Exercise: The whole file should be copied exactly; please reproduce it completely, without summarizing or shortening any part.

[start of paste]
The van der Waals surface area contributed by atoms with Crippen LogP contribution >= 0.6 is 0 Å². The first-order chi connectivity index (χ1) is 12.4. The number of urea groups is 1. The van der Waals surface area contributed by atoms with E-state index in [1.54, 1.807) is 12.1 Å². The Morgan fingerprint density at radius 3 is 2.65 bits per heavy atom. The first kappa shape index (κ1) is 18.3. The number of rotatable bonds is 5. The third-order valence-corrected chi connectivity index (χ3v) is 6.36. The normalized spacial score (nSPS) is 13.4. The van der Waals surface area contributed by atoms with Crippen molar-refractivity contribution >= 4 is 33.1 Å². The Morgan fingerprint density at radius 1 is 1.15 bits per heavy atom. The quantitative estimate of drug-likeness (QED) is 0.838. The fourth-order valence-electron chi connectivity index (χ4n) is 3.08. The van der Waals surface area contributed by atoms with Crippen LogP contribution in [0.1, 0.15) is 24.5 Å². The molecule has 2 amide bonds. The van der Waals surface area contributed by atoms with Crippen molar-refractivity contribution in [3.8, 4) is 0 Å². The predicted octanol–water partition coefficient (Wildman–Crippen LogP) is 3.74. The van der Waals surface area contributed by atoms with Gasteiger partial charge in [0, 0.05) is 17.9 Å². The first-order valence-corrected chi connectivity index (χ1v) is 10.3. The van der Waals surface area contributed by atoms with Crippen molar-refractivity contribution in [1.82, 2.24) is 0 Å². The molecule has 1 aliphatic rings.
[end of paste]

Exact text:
The van der Waals surface area contributed by atoms with Crippen LogP contribution >= 0.6 is 0 Å². The first-order chi connectivity index (χ1) is 12.4. The number of urea groups is 1. The van der Waals surface area contributed by atoms with E-state index in [1.54, 1.807) is 12.1 Å². The Morgan fingerprint density at radius 3 is 2.65 bits per heavy atom. The first kappa shape index (κ1) is 18.3. The number of rotatable bonds is 5. The third-order valence-corrected chi connectivity index (χ3v) is 6.36. The normalized spacial score (nSPS) is 13.4. The van der Waals surface area contributed by atoms with Crippen molar-refractivity contribution >= 4 is 33.1 Å². The Morgan fingerprint density at radius 1 is 1.15 bits per heavy atom. The quantitative estimate of drug-likeness (QED) is 0.838. The fourth-order valence-electron chi connectivity index (χ4n) is 3.08. The van der Waals surface area contributed by atoms with Crippen LogP contribution in [0.1, 0.15) is 24.5 Å². The molecule has 2 amide bonds. The van der Waals surface area contributed by atoms with Crippen molar-refractivity contribution in [3.8, 4) is 0 Å². The predicted octanol–water partition coefficient (Wildman–Crippen LogP) is 3.74. The van der Waals surface area contributed by atoms with Gasteiger partial charge in [0, 0.05) is 17.9 Å². The first-order valence-corrected chi connectivity index (χ1v) is 10.3. The van der Waals surface area contributed by atoms with Crippen molar-refractivity contribution in [1.82, 2.24) is 0 Å². The molecule has 1 aliphatic rings.